To get started, turn left from the Three Shires Inn (with the pub behind you) and walk down the road until you see a footpath sign pointing through a kissing gate on the right. Follow the path downhill through a field and then over a footbridge across a beck.
From the footbridge the path heads up through a gate and then between dry stone walls to reach Stang End. At the little collection of buildings at Stang End tarmac lanes head in three different directions. Follow the wooden signpost pointing in the direction of Elterwater and Ambleside.
The route continues on a good quality tarmac lane, passing beneath the wooded flank of Little Fell. Stay on the tarmac, ignoring paths and signs off to the left, until you reach the main road of the A593. Cross with care and head immediately onto a wide, muddy lane opposite which passes through trees below the hillside of Hollin Bank.
Hollin Bank to Iron Keld
Follow the track through the trees until it emerges to follow a wall on the left. The track then drops down to cross a beck before branching off quite steeply uphill with another wall on the left and the beck on the right. Climb upwards until the path goes through a gate. In good weather you should have quite pleasant views back towards Eltermere and Little Langdale.
From the gate the path is actually quite indistinct for a short distance but you soon intersect with a much more clear track which bends and rolls through the lumpy ground overlooking High Arnside farm. Keep following this obvious track until you reach a gate through a wall on the edge of a plantation. The trees in front of you are Iron Keld plantation. Go through the gate and follow a well-maintained track through the woods all the way to a junction with another gravel path.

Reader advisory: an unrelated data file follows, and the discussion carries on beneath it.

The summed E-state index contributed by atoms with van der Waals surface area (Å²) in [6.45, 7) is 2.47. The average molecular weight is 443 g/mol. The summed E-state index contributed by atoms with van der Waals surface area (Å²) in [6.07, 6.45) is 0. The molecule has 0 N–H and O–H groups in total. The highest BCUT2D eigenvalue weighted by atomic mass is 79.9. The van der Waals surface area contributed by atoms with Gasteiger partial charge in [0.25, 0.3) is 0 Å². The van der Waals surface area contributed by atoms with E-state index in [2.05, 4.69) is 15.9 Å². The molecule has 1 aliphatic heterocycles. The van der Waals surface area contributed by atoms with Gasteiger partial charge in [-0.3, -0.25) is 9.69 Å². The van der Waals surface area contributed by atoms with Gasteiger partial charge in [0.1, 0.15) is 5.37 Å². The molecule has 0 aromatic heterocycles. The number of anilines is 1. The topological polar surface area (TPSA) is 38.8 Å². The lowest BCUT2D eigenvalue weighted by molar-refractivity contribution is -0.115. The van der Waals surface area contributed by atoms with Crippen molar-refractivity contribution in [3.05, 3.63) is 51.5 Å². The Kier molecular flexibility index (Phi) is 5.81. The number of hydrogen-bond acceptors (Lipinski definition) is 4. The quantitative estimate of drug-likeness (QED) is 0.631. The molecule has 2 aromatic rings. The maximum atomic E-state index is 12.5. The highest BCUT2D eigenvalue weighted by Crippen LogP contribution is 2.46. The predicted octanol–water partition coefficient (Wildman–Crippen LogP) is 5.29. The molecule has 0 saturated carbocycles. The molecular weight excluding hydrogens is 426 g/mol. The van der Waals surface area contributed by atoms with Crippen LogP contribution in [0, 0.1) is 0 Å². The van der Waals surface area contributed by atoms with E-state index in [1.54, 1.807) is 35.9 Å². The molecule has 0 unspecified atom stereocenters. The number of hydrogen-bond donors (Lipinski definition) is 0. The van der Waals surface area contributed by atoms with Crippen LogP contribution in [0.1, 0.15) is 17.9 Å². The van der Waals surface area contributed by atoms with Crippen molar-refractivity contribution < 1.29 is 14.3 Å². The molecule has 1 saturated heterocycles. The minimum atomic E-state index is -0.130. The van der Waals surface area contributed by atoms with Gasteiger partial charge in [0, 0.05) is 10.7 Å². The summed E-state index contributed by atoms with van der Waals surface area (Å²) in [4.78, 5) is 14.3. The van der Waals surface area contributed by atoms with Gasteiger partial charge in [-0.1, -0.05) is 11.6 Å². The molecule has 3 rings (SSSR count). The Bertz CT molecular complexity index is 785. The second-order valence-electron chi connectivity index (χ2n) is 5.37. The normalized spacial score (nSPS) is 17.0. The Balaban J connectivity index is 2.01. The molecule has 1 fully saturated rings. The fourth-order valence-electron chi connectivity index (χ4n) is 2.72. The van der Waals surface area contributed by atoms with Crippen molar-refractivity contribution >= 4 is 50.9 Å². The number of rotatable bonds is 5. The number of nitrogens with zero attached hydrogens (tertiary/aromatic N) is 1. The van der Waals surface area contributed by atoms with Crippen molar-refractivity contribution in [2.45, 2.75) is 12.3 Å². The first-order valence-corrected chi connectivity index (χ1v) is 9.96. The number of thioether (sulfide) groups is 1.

From Iron Keld back to the Three Shires Inn
Turn right onto the gravel path, which leads towards the ever popular tourist spot of Tarn Hows.
Originally three natural tarns, Tarn Hows was purchased by James Marshall, owner of the Monk Coniston Estate, who planned to create a new body of water surrounded by carefully landscaped clumps of trees. The National Trust and Beatrix Potter purchased large parts of the Monk Coniston estate following James Marshall’s death and Beatrix Potter bequeathed more of the estate to the trust in her will. It is now a Site of Special Scientific Interest and a beautiful spot for a lakeside wander.
After leaving the Iron Keld plantation it is an easy detour to turn left onto one of the paths leading to Tarn Hows. However, our main route continues on the track which eventually comes to the A593. Cross straight over the road (signposted to Oxen Fell) and then follow the tarmac lane which leads through the farm. The track surface then turns to gravel, heading through woods to Hodge Close and Parrock quarries.
Near the quarries you will come to an obvious junction with another gravel track. Turn right and follow this track through pleasant woodland and a series of gates until it eventually leads back to Stang End. From here it is simply a matter of retracing your steps back down the path flanked by dry stone walls, across the footbridge and back up towards the road leading to the Three Shires Inn.
Check out our live webcam displaying the extraordinary views and beautiful surroundings outside the Three Shires.